Broad and Potent Neutralizing Antibodies from an African Donor Reveal a New HIV-1 Vaccine Target

Abstract

Broadly neutralizing antibodies (bNAbs), which develop over time in some HIV-1–infected individuals, define critical epitopes for HIV vaccine design. Using a systematic approach, we have examined neutralization breadth in the sera of about 1800 HIV-1–infected individuals, primarily infected with non–clade B viruses, and have selected donors for monoclonal antibody (mAb) generation. We then used a high-throughput neutralization screen of antibody-containing culture supernatants from about 30,000 activated memory B cells from a clade A–infected African donor to isolate two potent mAbs that target a broadly neutralizing epitope. This epitope is preferentially expressed on trimeric Envelope protein and spans conserved regions of variable loops of the gp120 subunit. The results provide a framework for the design of new vaccine candidates for the elicitation of bNAb responses.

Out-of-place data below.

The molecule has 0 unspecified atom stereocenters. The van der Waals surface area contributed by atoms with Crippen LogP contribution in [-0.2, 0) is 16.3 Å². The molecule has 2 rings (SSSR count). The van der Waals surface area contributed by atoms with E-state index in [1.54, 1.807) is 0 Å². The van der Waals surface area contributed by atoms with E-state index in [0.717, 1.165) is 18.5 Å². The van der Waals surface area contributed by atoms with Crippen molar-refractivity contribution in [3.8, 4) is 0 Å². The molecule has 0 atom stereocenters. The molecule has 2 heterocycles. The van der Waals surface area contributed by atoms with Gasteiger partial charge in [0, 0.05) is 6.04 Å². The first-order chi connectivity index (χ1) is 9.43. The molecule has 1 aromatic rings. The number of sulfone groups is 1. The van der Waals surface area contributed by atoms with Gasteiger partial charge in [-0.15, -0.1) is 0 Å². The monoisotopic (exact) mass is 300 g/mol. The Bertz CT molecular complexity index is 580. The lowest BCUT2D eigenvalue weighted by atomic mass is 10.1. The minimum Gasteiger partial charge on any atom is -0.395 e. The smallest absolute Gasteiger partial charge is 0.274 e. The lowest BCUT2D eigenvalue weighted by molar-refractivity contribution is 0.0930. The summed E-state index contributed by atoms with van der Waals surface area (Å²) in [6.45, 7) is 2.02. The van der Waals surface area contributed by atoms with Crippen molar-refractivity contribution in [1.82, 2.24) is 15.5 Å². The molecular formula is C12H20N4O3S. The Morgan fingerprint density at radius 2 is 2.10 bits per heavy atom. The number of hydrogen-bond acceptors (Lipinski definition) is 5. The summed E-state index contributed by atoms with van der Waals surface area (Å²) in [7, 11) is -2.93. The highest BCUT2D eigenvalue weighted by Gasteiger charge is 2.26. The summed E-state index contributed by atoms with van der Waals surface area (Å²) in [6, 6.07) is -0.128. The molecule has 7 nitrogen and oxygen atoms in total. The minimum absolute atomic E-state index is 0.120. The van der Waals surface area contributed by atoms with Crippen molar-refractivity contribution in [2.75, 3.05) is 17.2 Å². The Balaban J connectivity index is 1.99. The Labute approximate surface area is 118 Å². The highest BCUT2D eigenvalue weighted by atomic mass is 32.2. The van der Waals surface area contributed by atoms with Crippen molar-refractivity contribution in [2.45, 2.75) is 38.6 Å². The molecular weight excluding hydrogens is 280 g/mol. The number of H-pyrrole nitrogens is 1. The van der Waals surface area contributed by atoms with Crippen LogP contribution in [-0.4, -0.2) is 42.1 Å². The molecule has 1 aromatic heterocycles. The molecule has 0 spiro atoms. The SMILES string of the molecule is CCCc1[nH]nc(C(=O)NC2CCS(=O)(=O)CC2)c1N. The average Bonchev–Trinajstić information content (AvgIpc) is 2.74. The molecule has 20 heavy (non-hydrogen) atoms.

Citation

Science (2009) 326 (5950) 285-289 [DOI: 10.1126/science.1178746]

Broad and Potent Neutralizing Antibodies from an African Donor Reveal a New HIV-1 Vaccine Target

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